“Lest we forget”, from Kipling’s poem Recessional of 1897, became a phrase in common use by the end of the First World War and although used by Kipling to describe the transient nature of empires it evolved to denote remembrance of thousands of lives lost. Here, however, Dan Phillips is talking about the D.C.L.I. in particular but using a phrase that could equally denote a wider Cornishness and an identity that should not be forgotten. “Bonny lads from Cornish dads” is a pithy use of internal rhyme that lightens the tone of the lyrics whilst “the land between the seas” confirms Cornwall’s autonomy: it is a land, not a county or an area of England (which is not named in the song.)

 

The D.C.L.I. Boys is written for voice with piano accompaniment in 4/4 time and in G Major, a bright, cheerful key that is not too demanding of the pianist. It has a strong marching rhythm that featured in many First World War songs. It’s a Long Way to Tipperary and Pack Up Your Troubles in Your Old Kit Bag, for example, both have a strong and steady beat with an underlying ‘um-pah’ accompaniment. This uniformity, however, is interrupted in the penultimate line (“All bonny lads from Cornish dads”) where the word “dads”, rising to a top E, is held while the piano plays an arpeggiated chord (the notes being played in quick succession creating a harp like effect) before resuming the previous tempo for the final two bars of the verse. The tune modulates in these last two lines from G to D major giving an uplifting and fervent tone that enhances the accompanying words.

 

The chorus returns to Trelawny and to G major. The footnote on the first page also credits Trelawny as “used in a portion of the Piano Accomp. in the Refrain.” For the first four bars the treble part of the accompaniment plays part of the Trelawny tune as a descant above the words:

 

A cheer for the lads from old Cornwall

Once more for her bonny sons

 

The fifth line of the chorus, “They forward go to face the foe” also features two bars from Trelawny, here played within the same range as the vocal part. The Western Morning News article from 1927 reports that at the D.C.L.I. Old Comrades supper in London Miss Mildred Wilmot sang “Dan Phillip’s song “The D.C.L.I. Boys” to the tune of Trelawny.” Wilson Manhire, the composer, is not credited. The writer of this short article possibly believed The D.C.L.I. Boys to be simply a re-wording of Trelawny but this is not the case. Elements of Trelawny’s melody are skilfully interwoven into a marching tune that echoes and takes inspiration from the original but The D.C.L.I. Boys is a song and piece of music in its own right. Wilson Manhire was a well established and prolific composer and arranger of music for piano, voice and violin, and a talented pianist. He is now sadly over looked although one of his collections of piano arrangements remains in print. (100 Easy Classics for Piano arranged by Wilson Manhire and Lynn Palmer.)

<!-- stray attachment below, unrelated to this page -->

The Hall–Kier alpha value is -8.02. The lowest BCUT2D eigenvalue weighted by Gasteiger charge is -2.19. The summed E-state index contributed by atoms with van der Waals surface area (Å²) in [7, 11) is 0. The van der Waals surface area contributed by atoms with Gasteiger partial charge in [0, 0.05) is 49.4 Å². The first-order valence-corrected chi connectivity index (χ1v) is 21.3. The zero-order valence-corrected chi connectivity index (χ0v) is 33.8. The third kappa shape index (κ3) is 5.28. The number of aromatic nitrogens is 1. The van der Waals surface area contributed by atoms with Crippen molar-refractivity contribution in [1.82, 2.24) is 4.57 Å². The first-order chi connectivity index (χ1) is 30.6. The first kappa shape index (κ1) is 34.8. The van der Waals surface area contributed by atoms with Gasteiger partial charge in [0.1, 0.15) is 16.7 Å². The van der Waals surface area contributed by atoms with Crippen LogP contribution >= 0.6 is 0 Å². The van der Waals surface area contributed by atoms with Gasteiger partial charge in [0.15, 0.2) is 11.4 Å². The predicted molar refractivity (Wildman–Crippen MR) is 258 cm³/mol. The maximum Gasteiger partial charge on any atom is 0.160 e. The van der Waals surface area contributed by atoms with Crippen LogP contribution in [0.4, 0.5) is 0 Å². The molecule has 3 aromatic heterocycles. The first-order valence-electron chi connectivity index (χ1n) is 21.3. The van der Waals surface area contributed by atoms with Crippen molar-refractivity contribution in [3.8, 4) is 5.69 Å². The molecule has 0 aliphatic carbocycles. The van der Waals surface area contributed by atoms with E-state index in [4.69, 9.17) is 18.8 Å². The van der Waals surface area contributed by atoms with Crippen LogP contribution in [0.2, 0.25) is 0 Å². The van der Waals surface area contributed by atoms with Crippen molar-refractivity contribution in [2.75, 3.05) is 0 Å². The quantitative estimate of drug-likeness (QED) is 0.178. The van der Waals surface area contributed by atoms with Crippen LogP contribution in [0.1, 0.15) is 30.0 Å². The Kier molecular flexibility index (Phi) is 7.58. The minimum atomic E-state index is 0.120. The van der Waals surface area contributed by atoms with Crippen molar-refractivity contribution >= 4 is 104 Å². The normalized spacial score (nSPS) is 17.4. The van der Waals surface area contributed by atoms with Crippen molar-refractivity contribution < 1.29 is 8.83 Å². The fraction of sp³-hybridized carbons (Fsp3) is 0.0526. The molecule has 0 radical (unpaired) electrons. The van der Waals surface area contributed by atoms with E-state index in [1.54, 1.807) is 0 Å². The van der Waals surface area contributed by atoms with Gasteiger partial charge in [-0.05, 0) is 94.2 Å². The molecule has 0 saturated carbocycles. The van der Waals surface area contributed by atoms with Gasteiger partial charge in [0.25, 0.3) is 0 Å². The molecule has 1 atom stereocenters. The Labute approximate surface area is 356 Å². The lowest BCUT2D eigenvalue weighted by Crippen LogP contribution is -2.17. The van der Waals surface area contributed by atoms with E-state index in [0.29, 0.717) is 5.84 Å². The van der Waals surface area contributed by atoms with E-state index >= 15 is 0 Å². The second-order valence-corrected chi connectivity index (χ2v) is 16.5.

The chorus is bold and confident in both its lyrics and musical arrangement, placing it within the category of countless other First World War songs written to encourage and keep up morale. The words present a stirring image of the D.C.L.I. Boys, ‘bonny sons’ heeding the bugle’s call and marching off to face the foe and danger. The opening bars of Trelawny serve as a further reminder that the boys are Cornish, the “lads from old Cornwall”. On the line “When bugles call” the piano plays a rhythm of a crotchet followed by a triplet creating a dah da-da-da  dah da-da-da effect mimicking a bugle call. Wilson Manhire also uses the piano to similar means on the word “drums” with a tremolo over two notes in the bass clef, the notes being rapidly alternated to suggest a drum roll. The final image of the chorus is of “flashing steel of the battlefield”, the tune slows and broadens on “battlefield”, with connotations of gallantry and swashbuckling heroism somewhat removed from the realities of trench warfare. The final line: “Yes the Cornwall’s will be there!” is sung extremely loudly ending on a resounding G major chord from the piano and an optional high G for those with a vocal range to manage this.

 

Two more verses follow. Verse two continues the chorus’s theme of valour, bravery and Cornishness, opening with a “cheer for the western lads” who are “All true Trelawny boys”. It is in this verse that we find the song’s only reference to a wider British Isles: “They’re heroes all at their Country’s Call” but the proceeding and final line of this verse then clarifies that the D.C.L.I.s are fighting for their “regiment’s flag” (rather than a more general ‘King and Country’) thus bringing the song neatly back to its theme of the D.C.L.I. as an intrinsic part of Cornish nationality.